Bringing scholars and business leaders together through Impact Pathways

Centre for Operations and Supply Chain Research

Dr Gary Graham is Associate Professor in Operations and Supply Chain Management at Leeds University Business School, and a member of the Centre for Operations and Supply Chain Research. He is also Joint Associate Editor for IJOPM Impact Pathways Section. Dr Graham's research interests include: investigating disruption and change in the logistics and supply chain sectors, and smart cities and sustainability.

Gary Graham

In January this year, Professors Constantin Blome (Chief Editor), Jan Godsell, Jens Roehrich, Ann Vereecke and I worked together to establish the Impact Pathways section for one of the world’s leading operations and supply chain management journals – the International Journal of Operations and Production Management (IJOPM). We set out on a mission to bring scholarship and practice much closer together, so that our work would be more relevant and timely and also be able to shape and influence practice and scholarship.

Our Impact Pathways articles are only 3,000 words long. As these are shorter and not subject to the extensive and rigorous review process of the more conventional journal articles, we were hoping to attract scholars and offer them prompt and efficient review decisions. Our aim was to replicate the style and tone of a kind of European version of Harvard Business Review, but purely dedicated to Operations and Supply Chain Management Scholarship.

We wanted people to be bold and authoritative with their articles. To synthesise and critically interrogate their industry interactions not solely to confirm a theory but actually look for a pathway forward for scholarship. Authors have two reviewers review their paper and then can do one set of edits, revising it to a publishable standard in accordance with our Pathway objectives. Further details are available here.

We were predicting a slow start and vigorous lobbying of scholars to attract the right scholarship and diversity of submissions. Then came along the coronavirus, with the unexpected outcome of providing a great impetus for the submission of works.

There was a mad scramble to capitalise on COVID-19. Two major pathways came out from this. One addressing research opportunities for a more resilient supply chain and another exploring coronavirus, tariffs and trade wars and supply chain evolution.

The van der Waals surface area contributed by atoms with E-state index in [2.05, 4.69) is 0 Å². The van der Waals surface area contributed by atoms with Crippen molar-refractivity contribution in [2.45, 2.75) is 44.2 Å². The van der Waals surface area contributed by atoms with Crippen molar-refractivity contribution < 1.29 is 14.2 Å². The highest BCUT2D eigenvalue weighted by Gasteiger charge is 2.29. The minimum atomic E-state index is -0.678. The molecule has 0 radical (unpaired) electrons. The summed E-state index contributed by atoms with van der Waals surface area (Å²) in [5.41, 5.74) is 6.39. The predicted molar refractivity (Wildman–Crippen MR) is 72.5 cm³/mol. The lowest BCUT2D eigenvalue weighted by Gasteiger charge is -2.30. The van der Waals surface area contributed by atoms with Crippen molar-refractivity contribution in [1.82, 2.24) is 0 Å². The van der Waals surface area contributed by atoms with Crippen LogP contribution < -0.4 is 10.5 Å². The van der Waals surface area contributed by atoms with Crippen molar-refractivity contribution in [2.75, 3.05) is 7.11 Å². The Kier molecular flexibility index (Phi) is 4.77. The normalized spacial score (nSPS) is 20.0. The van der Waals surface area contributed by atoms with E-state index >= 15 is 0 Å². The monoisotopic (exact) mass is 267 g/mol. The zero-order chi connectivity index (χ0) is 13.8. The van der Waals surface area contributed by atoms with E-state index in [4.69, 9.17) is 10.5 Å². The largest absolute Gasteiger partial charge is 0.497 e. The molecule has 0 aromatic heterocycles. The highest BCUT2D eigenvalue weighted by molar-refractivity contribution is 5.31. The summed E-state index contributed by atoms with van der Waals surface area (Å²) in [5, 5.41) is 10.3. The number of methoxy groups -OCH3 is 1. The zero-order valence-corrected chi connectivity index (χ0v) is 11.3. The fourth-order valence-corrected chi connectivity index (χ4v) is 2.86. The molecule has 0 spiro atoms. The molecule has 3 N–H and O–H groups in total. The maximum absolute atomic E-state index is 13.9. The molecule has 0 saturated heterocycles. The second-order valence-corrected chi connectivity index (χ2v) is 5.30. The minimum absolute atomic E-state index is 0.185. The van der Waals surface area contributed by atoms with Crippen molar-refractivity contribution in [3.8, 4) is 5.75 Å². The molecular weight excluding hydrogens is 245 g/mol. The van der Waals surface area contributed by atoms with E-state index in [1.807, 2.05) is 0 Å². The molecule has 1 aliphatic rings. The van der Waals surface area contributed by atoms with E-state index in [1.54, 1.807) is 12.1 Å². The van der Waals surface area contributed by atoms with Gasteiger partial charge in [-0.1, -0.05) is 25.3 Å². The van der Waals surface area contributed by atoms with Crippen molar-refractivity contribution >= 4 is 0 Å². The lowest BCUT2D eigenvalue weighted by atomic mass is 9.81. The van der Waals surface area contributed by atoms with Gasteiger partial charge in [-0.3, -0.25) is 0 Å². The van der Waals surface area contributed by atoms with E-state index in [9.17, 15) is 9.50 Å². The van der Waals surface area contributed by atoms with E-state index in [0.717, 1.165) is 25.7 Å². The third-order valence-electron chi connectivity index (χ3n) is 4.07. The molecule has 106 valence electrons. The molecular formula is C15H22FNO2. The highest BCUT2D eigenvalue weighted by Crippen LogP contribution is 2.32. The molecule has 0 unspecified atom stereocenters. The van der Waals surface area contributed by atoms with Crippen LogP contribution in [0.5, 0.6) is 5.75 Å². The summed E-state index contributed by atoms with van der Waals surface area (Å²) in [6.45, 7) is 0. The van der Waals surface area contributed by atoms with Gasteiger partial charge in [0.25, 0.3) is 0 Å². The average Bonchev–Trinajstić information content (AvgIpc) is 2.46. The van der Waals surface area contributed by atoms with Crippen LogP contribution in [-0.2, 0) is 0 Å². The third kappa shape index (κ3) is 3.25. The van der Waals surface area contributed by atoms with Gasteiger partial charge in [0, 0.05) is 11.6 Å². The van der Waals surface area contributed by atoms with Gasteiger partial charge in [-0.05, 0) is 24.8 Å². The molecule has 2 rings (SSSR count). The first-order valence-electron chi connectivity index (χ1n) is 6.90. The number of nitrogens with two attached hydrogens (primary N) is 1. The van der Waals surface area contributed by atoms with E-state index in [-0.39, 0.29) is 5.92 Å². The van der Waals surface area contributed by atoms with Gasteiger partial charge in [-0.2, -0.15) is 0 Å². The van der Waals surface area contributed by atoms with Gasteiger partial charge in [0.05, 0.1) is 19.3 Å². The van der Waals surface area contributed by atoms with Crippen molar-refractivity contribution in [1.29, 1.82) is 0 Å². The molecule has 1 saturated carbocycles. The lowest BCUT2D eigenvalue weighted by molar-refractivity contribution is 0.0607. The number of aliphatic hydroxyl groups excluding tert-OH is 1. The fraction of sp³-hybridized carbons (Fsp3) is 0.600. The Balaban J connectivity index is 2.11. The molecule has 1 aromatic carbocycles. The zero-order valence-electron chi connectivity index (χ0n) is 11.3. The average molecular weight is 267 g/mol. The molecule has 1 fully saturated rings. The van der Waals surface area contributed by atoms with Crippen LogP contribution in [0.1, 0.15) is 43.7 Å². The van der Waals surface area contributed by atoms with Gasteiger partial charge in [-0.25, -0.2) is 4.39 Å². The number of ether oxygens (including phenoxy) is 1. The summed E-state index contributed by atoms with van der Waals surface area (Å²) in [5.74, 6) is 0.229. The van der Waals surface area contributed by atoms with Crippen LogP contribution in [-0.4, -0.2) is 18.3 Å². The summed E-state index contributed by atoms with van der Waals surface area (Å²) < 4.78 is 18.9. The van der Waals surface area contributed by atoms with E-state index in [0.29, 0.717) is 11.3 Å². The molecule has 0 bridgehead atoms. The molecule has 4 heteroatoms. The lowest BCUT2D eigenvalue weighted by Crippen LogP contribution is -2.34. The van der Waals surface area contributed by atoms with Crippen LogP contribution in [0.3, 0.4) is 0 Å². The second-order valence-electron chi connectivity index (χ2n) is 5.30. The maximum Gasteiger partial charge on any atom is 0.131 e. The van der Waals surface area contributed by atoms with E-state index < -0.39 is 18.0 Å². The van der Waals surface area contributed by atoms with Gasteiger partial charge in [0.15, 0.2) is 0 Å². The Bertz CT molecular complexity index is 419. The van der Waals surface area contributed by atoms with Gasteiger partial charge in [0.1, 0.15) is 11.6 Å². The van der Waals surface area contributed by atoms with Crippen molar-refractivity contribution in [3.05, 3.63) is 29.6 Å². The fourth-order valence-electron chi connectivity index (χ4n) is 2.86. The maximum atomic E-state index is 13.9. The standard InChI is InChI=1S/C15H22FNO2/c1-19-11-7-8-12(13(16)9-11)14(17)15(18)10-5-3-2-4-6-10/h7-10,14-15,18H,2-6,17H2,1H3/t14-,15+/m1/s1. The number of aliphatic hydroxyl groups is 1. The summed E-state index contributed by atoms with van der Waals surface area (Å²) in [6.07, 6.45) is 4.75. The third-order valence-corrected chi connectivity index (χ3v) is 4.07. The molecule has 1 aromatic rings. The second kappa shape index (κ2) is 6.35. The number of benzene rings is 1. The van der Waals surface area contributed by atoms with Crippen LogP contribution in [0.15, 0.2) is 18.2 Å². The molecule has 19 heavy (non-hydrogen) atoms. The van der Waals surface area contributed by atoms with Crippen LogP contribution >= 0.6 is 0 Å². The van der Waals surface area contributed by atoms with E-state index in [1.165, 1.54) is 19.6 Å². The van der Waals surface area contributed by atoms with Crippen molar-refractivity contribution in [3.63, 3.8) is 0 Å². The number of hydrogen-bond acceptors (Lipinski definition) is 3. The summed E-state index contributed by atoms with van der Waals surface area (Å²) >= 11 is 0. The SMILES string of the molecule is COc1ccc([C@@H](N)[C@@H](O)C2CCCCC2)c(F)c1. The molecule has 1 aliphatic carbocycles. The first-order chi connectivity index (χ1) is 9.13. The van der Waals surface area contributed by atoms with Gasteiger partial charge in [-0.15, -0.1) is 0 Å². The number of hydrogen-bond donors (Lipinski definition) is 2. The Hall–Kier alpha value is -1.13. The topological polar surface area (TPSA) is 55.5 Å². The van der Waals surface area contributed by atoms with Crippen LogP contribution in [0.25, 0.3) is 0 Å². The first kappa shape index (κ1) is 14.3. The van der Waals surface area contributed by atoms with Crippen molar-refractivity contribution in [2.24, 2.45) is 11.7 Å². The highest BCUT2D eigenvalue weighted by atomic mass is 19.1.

As well as COVID-19, other pressing themes included: digital change, the impending issues surrounding 5G, and 3D Printing processes.

An Impact Pathway example: how COVID-19 is affecting supply chain management

An Impact Pathway Article I submitted is part of an on-going six-month study of supply chain management in the automobile and infrastructural equipment sectors.

What is evident from this Impact Pathway is that COVID-19 is a crisis not for supply chain managers but for supply chain leaders who are being forced to manage beyond a functional supply or operational role such as quality assurance, procurement, to a more strategic task environment encompassing demand information management and translating this into plant and global network decisions.

It takes global supply chains months to recover from a few days of disruption. COVID-19 caused unprecedented “ripple” bullwhip effects throughout the global supply chain and as a result it will now take several months until production can recover in the automobile sector. It also posed, and is posing, huge cash flow challenges. The digitalisation of demand and supply networks is an increasing part of a more exploratory rather than exploitative global supply chain management post-COVID-19. Supply chain managers may be competent in a stable area where the main task is efficiency but the uncertainty with the COVID-19 and post-COVID-19 period requires leadership and rapid decision making to remain solvent and survivable. We are in the era of survivability now, not stability. We have compressed five years of supply chain evolution into six months - what Charles Fine defined as supply chain evolution at “clockspeed”.